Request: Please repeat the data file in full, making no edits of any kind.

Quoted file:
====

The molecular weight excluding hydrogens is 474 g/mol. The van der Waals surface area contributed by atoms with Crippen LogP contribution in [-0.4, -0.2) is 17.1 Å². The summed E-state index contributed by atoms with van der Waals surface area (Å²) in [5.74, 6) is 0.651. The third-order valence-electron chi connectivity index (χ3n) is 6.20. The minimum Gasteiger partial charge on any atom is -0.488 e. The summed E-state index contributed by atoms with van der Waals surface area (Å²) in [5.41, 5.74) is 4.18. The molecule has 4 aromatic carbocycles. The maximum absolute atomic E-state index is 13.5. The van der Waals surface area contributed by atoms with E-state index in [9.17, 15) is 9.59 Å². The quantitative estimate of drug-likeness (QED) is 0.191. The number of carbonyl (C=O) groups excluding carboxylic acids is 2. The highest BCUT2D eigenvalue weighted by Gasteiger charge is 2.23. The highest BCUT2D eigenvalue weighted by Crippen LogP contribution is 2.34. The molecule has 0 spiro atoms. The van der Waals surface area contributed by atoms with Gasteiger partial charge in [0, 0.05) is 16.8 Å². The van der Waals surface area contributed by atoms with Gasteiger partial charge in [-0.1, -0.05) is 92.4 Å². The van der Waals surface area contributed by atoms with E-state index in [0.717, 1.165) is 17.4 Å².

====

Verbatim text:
The molecular weight excluding hydrogens is 474 g/mol. The van der Waals surface area contributed by atoms with Crippen LogP contribution in [-0.4, -0.2) is 17.1 Å². The summed E-state index contributed by atoms with van der Waals surface area (Å²) in [5.74, 6) is 0.651. The third-order valence-electron chi connectivity index (χ3n) is 6.20. The minimum Gasteiger partial charge on any atom is -0.488 e. The summed E-state index contributed by atoms with van der Waals surface area (Å²) in [5.41, 5.74) is 4.18. The molecule has 4 aromatic carbocycles. The maximum absolute atomic E-state index is 13.5. The van der Waals surface area contributed by atoms with E-state index in [9.17, 15) is 9.59 Å². The quantitative estimate of drug-likeness (QED) is 0.191. The number of carbonyl (C=O) groups excluding carboxylic acids is 2. The highest BCUT2D eigenvalue weighted by Gasteiger charge is 2.23. The highest BCUT2D eigenvalue weighted by Crippen LogP contribution is 2.34. The molecule has 0 spiro atoms. The van der Waals surface area contributed by atoms with Gasteiger partial charge in [0, 0.05) is 16.8 Å². The van der Waals surface area contributed by atoms with Gasteiger partial charge in [-0.1, -0.05) is 92.4 Å². The van der Waals surface area contributed by atoms with E-state index in [0.717, 1.165) is 17.4 Å².